At least readers didn't have to wait two hours to post a comment on the Great Bombers Stadium Transportation Fiasco.
Bomber fans better get used to busing it to games. That's what this new stadium was designed around and anyone denying that isn't telling the truth.
-- J Haier
Please stop crabbing about the use of buses. The park-and-ride system works. I lived in Edmonton for a number of years, and while they have one rapid transit line, most Eskimo fans have been taking the bus for a lot of years.
-- Rodney 2
Didn't everyone say the same things about the MTS Centre, when it was built? "OH ****, where will I park?"
I have several friends with season tickets to the Jets. They tell me they have no problem at all, finding a spot within easy walking distance.
Everything will sort itself out very quickly, and whining about parking will cease.
-- mr. spelchek
While I am not necessarily defending the lack of parking, it is important to know that Edmonton's situation is no better. Their system seems to work very well. They have tons of buses shuttling fans to and from several park-and-ride locations around the city. I used it once in the past watching the Bombers play the Eskimos there. I have high praise for it based on my use of it. The biggest problem is that Sam Katz needlessly delayed phase 2 of the rapid transit line. It would've been open by now had it proceeded without his delay tactics, and is a perfect fit for the new stadium. It will be great once that is ready to go, both for Bomber games and the U of M.
If last night's performance by the Bombers is a precursor to what we can expect, there won't be any traffic problems as the existing infrastructure will be able to easily handle the 10-12,000 folks who'll bother to show up.
If you assume four people per parking spot, that is 20,000 people getting there by car. Then assume another 1,000 people cycle.
That leaves 12,000 for the bus.
Assuming 100 people per bus (which would be stuffed) you need the equivalent of 120 buses solely for transport to and from the stadium. That means 120 drivers who are not scheduled for a regular shift (and want the extra time) over and above the regular running buses.
Definitely a serious clusterf***
It's easy to complain -- and if I had gone to the game and was stuck in traffic, I would, too.
I think the biggest problem was the Bombers' management was not honest -- this was bound to be the beginning of a longer process of learning. For Transit, the Bombers, police, traffic control at the city, businesses with parking lots in the area, and finally the Bomber fans heading to the game -- they all have some work to do.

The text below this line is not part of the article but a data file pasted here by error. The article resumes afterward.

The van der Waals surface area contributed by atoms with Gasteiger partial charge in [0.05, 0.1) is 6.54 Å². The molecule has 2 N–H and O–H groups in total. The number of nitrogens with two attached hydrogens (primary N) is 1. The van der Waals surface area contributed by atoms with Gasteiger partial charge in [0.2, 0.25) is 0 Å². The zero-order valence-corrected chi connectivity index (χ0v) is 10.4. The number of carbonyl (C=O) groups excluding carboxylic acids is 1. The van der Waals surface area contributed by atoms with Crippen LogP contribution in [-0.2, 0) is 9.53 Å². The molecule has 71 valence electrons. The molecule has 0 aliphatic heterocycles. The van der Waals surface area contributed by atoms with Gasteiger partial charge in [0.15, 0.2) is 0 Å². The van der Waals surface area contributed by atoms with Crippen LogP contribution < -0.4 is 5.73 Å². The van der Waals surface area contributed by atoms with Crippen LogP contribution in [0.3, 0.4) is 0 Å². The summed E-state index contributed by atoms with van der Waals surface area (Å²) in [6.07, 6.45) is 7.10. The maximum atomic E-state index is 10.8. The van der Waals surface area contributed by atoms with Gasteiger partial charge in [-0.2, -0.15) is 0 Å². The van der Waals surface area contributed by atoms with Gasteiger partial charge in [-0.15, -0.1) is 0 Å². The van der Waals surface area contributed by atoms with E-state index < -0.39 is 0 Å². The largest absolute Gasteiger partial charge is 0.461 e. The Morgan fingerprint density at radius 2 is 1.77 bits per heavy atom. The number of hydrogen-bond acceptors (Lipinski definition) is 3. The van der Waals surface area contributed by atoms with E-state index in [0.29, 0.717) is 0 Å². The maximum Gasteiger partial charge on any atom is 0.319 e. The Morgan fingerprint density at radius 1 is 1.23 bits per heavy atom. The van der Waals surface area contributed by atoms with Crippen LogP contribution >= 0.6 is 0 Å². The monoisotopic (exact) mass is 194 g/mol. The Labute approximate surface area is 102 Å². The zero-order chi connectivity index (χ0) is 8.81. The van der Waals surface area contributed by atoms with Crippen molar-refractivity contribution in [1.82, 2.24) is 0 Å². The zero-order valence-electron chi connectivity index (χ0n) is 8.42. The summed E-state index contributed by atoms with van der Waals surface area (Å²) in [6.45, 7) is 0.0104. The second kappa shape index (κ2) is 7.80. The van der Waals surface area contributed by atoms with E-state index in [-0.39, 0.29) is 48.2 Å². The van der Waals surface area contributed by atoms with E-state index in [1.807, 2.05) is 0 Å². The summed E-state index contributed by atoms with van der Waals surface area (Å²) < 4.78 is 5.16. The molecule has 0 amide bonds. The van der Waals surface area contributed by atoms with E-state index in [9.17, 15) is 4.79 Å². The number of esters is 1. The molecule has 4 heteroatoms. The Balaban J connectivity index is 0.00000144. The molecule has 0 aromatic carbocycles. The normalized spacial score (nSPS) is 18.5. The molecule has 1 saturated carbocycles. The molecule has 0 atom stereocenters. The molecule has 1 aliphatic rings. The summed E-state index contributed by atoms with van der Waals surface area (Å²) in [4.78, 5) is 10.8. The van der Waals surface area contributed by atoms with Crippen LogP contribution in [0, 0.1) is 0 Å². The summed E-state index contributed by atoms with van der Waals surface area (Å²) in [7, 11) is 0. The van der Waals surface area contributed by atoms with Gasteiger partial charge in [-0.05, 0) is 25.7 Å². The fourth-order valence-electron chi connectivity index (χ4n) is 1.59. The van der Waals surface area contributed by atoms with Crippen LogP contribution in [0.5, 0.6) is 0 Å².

It's not a case of building more roads -- obviously that would take years. Extending the transit corridor will help, but again, years off. We will all figure this out together to get people moving more efficiently.
The Bombers should have admitted that this was not going to be smooth -- it will be better next time, but it will take time and people will have to adjust. I am sure that no one who had studied and planned the situation would have expected anything other than a bit of a horror show. I don't know why they didn't make the game time 7:30 and warn people to leave early for the game.
This is going to take time to get better and people will have to be adaptable, but we wouldn't have made it this far with human civilization without that evolutionary process. We will figure this out -- it will get better.
Traffic problems, 500 empty parking spaces, myriad complaints. This is what happens when planners lose sight of purpose.
I wonder if those 500 empty spaces remained unused because the people who were to use them got fed up with all the delay and coming by car had the freedom to turn around and go home? A woman called into the post-game and pointed out that the 2+ hours needed to reach the stadium, three hours for debacle of a game, 2+ hours to get home totalled well over 7 hours; and she and her husband weren't willing to do that again. That is pretty dangerous for the Bombers. There better be big improvements before the home opener.
-- j knox